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bookbinder's, where he had a copy of Rousseau's works, with a

facsimile of his handwriting.  As he walked, M. de Latour read in

his book, and found notes of Rousseau's on the margin.  The

facsimile proved that the inscription was genuine.  The happy de

Latour now made for the public office in which he was a functionary,

and rushed into the bureau of his friend the Marquis de V.  The

Marquis, a man of great strength of character, recognised the

signature of Rousseau with but little display of emotion.  M. de

Latour now noticed some withered flowers among the sacred pages; but

it was reserved for a friend to discover in the faded petals

Rousseau's favourite flower, the periwinkle.  Like a true Frenchman,

like Rousseau himself in his younger days, M. de Latour had not

recognised the periwinkle when he saw it.  That night, so excited

was M. de Latour, he never closed an eye!  What puzzled him was that

he could not remember, in all Rousseau's works, a single allusion to

the "Imitatio Christi."  Time went on, the old book was not rebound,

but kept piously in a case of Russia leather.  M. de Latour did not

suppose that "dans ce bas monde it fut permis aux joies du

bibliophile d'aller encore plus loin."  He imagined that the

delights of the amateur could only go further, in heaven.  It

chanced, however, one day that he was turning over the "Oeuvres

Inedites" of Rousseau, when he found a letter, in which Jean

Jacques, writing in 1763, asked Motiers-Travers to send him the

"Imitatio Christi."  Now the date 1764 is memorable, in Rousseau's

"Confessions," for a burst of sentiment over a periwinkle, the first

he had noticed particularly since his residence at Les Charmettes,

where the flower had been remarked by Madame de Warens.  Thus M.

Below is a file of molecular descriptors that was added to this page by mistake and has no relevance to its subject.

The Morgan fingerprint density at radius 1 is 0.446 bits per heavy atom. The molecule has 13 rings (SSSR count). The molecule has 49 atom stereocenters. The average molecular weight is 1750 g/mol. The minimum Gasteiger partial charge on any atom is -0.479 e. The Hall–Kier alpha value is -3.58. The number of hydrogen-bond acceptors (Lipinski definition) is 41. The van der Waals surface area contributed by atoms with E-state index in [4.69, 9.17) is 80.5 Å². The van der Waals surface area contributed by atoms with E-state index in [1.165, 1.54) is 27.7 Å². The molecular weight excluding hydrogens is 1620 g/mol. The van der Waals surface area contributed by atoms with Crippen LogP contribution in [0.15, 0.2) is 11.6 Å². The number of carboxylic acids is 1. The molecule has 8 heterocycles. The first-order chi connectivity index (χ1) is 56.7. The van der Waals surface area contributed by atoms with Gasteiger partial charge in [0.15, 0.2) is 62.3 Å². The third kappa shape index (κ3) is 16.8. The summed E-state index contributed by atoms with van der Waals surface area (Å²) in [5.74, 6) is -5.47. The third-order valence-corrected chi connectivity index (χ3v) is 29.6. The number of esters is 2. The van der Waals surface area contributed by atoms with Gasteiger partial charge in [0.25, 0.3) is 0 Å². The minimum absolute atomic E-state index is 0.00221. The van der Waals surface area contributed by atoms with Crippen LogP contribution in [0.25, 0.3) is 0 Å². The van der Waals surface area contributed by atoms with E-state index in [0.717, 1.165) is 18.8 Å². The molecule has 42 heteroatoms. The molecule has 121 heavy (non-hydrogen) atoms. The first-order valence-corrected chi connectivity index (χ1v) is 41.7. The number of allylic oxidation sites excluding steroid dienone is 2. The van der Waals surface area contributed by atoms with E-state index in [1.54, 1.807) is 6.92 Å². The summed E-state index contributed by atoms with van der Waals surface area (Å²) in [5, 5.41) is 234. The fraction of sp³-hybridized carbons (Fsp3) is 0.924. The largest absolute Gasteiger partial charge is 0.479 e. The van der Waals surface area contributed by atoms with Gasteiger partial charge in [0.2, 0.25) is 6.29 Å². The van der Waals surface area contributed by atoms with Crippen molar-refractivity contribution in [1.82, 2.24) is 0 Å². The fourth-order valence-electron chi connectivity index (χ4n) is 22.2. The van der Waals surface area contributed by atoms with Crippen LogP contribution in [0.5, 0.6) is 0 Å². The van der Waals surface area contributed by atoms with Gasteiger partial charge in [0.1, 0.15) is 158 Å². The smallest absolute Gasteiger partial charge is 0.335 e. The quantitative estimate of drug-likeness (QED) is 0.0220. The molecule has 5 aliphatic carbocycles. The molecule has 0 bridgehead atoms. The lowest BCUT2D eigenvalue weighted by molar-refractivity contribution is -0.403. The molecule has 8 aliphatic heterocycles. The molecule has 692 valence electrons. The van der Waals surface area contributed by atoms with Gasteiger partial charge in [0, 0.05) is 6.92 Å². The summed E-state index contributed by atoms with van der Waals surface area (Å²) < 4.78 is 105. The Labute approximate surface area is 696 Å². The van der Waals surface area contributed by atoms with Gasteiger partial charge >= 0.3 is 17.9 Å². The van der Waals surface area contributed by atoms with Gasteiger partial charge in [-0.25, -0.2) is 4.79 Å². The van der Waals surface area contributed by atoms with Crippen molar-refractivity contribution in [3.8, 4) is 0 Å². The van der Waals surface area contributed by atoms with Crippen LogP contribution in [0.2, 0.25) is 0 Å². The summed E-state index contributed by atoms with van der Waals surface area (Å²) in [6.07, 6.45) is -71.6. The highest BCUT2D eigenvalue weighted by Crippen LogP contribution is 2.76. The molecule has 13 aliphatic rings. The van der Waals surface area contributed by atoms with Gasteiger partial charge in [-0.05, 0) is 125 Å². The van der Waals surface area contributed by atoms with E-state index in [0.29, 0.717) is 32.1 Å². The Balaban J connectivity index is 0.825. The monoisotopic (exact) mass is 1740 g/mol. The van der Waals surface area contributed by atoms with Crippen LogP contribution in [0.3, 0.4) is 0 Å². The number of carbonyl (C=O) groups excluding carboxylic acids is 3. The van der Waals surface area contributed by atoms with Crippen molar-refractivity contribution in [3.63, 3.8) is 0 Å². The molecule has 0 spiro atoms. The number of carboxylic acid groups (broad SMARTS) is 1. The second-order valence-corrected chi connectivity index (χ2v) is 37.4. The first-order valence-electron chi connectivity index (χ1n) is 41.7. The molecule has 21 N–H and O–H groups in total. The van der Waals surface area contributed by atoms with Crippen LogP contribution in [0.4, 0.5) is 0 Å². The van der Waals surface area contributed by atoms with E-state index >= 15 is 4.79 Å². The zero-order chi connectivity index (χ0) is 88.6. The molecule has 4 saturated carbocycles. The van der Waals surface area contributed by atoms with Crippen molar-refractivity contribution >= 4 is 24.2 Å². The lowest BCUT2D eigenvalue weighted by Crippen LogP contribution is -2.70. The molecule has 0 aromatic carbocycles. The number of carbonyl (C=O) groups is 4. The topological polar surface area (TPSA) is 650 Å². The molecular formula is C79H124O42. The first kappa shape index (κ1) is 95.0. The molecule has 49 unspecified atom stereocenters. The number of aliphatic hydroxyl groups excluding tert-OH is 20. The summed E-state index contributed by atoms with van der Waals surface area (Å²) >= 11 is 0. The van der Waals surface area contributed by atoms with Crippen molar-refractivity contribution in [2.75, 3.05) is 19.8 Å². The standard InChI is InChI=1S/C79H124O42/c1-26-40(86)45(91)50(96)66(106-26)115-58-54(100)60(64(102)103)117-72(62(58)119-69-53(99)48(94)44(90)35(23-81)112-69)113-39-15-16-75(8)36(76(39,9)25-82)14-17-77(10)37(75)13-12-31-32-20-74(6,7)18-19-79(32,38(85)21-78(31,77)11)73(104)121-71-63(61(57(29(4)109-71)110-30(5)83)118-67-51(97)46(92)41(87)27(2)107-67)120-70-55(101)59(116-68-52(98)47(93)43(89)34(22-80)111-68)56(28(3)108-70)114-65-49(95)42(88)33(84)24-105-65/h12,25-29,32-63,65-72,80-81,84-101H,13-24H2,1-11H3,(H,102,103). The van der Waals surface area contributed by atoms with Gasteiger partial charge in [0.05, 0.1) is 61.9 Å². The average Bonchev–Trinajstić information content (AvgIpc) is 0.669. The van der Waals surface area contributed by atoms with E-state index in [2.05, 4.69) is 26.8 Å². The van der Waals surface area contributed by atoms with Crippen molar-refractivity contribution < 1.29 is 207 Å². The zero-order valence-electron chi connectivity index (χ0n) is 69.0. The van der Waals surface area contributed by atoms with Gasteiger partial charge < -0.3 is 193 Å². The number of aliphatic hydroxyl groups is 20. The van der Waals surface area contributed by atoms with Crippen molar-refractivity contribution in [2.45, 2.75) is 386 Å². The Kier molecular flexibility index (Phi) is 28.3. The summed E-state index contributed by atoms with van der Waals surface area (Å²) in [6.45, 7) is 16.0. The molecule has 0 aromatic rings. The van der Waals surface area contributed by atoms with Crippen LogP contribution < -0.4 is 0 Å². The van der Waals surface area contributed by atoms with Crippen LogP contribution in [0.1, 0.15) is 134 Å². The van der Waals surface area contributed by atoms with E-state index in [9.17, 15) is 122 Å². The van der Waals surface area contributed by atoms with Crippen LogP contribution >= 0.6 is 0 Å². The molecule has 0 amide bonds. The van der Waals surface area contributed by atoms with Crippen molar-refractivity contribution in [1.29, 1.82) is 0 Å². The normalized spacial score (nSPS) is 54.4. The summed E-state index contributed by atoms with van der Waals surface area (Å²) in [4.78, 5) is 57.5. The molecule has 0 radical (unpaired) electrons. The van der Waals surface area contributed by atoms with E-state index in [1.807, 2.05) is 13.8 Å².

Tenant de Latour had recovered the very identical periwinkle, which

caused the tear of sensibility to moisten the fine eyes of Jean

Jacques Rousseau.

We cannot all be adorers of Rousseau.  But M. de Latour was an

enthusiast, and this little anecdote of his explains the sentimental

side of the bibliophile's pursuit.  Yes, it is SENTIMENT that makes

us feel a lively affection for the books that seem to connect us

with great poets and students long ago dead.  Their hands grasp ours

across the ages.  I never see the first edition of Homer, that

monument of typography and of enthusiasm for letters, printed at

Florence (1488) at the expense of young Bernardo and Nerio Nerli,

and of their friend Giovanni Acciajuoli, but I feel moved to cry

with Heyne, "salvete juvenes, nobiles et generosi; [Greek text]."

Such is our apology for book-collecting.  But the best defence of

the taste would be a list of the names of great collectors, a

"vision of mighty book-hunters."  Let us say nothing of Seth and

Noah, for their reputation as amateurs is only based on the

authority of the tract De Bibliothecis Antediluvianis.  The library

of Assurbanipal I pass over, for its volumes were made, as Pliny

says, of coctiles laterculi, of baked tiles, which have been

deciphered by the late Mr. George Smith.  Philosophers as well as

immemorial kings, Pharaohs and Ptolemys, are on our side.  It was

objected to Plato, by persons answering to the cheap scribblers of

to-day, that he, though a sage, gave a hundred minae (360 pounds)

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